Do you remember Cootie Catchers? You know, those fold up note thingies you used in junior high school to get answers to uncomfortable questions you were afraid to ask like:
Did you do your homework?
Can I copy it?
Do you like me?
Will you be beating me up later today?
The piece of paper that was the Cootie Catcher gave me a false sense of courage and anonymity and allowed me to ask uncomfortable questions without having to say the words out loud. Sure, it was no Magic Eight Ball, but then again, there is mystical powers behind that bad boy!
Miss it? Well don't, because the Cootie Catcher is alive and well. It just has a different name.
Email and texting are the modern day Cootie Catchers. Like their folded paper counterpart, technology allows people to respond (or not) in ways that they would not in person. The distance provided by space, time, and Al Gore (come on, that was funny!) changes our behaviors in unintended ways. Like junior high school students, we tend to hide behind our thumbs and fingers when things get uncomfortable. Whether out of convenience or cowardice, the result are often the same, we change the way we behave and treat people.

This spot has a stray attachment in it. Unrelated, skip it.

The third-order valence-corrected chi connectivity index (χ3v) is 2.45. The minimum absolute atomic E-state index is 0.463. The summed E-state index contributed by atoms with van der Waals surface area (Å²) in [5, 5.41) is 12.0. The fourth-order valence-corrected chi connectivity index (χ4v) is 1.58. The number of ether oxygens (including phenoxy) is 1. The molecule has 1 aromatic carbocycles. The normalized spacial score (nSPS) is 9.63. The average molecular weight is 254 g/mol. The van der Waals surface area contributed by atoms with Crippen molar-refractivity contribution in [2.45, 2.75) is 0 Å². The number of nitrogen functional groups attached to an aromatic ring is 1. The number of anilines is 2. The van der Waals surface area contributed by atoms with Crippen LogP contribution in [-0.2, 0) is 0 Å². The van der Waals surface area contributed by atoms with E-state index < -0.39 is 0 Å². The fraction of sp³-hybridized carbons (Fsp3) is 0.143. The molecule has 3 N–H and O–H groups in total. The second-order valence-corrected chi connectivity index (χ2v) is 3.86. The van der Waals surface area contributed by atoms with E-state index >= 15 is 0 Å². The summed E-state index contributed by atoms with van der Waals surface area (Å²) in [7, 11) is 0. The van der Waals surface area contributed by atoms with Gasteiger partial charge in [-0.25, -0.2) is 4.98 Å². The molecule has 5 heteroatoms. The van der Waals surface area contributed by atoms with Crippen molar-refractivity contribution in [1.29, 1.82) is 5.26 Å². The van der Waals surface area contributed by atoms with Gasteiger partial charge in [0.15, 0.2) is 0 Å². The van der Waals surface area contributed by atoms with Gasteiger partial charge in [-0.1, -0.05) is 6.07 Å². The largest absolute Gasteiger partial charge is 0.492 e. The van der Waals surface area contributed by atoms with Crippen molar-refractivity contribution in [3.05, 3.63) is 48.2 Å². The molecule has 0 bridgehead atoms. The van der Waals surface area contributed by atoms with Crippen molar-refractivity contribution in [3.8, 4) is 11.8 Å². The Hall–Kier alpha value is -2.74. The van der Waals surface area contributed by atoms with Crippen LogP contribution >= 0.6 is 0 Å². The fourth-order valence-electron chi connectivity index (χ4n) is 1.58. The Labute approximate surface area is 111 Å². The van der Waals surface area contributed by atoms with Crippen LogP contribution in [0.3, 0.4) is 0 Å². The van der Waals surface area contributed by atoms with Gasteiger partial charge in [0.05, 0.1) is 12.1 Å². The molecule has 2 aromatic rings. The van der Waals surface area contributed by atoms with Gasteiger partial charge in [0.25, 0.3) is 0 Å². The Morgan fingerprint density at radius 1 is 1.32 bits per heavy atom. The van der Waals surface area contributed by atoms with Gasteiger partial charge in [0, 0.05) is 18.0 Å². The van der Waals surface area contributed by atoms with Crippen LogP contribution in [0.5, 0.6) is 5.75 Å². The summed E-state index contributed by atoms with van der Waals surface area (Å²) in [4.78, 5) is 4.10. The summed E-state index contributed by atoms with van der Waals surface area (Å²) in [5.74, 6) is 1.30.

Making music is different. Making music is interactive. Making music is felt and experienced on a physical, emotional and spiritual level. When we make music we are exposed and have nothing to hide behind. Making music helps us to communicate through a shared human experience. Making music forces us to say something that can't be masked, misinterpreted, forwarded, blind copied, or posted to Instagram. This, among other reasons, is why we make music and why every child should be involved in it’s pursuit.
I am an avid user of technology but part of me wishes we could dump it all and return to Cootie Catchers. At least people would have to look me in the eye and respond.
I miss that.